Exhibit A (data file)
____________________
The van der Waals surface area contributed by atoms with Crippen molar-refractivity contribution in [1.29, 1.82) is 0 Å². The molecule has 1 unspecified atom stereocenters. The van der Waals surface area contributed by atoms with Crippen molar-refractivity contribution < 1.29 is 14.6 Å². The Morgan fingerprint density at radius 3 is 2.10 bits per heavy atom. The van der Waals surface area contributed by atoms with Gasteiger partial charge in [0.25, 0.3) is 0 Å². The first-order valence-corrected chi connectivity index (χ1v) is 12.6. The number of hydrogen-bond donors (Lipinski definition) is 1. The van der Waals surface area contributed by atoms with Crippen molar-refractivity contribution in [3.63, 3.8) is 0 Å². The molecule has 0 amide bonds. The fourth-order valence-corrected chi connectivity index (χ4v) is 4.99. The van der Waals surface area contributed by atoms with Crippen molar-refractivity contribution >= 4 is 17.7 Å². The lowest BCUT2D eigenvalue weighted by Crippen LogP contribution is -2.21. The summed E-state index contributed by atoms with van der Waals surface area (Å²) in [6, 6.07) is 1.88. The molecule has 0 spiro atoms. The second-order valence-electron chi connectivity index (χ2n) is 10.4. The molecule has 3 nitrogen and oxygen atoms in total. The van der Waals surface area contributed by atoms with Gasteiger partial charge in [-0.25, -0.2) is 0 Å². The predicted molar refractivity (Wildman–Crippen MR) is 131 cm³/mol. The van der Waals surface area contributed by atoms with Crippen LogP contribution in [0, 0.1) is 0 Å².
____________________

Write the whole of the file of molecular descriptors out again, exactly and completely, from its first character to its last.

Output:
The van der Waals surface area contributed by atoms with Crippen molar-refractivity contribution in [1.29, 1.82) is 0 Å². The molecule has 1 unspecified atom stereocenters. The van der Waals surface area contributed by atoms with Crippen molar-refractivity contribution < 1.29 is 14.6 Å². The Morgan fingerprint density at radius 3 is 2.10 bits per heavy atom. The van der Waals surface area contributed by atoms with Gasteiger partial charge in [0.25, 0.3) is 0 Å². The first-order valence-corrected chi connectivity index (χ1v) is 12.6. The number of hydrogen-bond donors (Lipinski definition) is 1. The van der Waals surface area contributed by atoms with Crippen molar-refractivity contribution in [3.63, 3.8) is 0 Å². The molecule has 0 amide bonds. The fourth-order valence-corrected chi connectivity index (χ4v) is 4.99. The van der Waals surface area contributed by atoms with Crippen molar-refractivity contribution >= 4 is 17.7 Å². The lowest BCUT2D eigenvalue weighted by Crippen LogP contribution is -2.21. The summed E-state index contributed by atoms with van der Waals surface area (Å²) in [6, 6.07) is 1.88. The molecule has 0 spiro atoms. The second-order valence-electron chi connectivity index (χ2n) is 10.4. The molecule has 3 nitrogen and oxygen atoms in total. The van der Waals surface area contributed by atoms with Gasteiger partial charge in [-0.25, -0.2) is 0 Å². The predicted molar refractivity (Wildman–Crippen MR) is 131 cm³/mol. The van der Waals surface area contributed by atoms with Crippen LogP contribution in [0, 0.1) is 0 Å².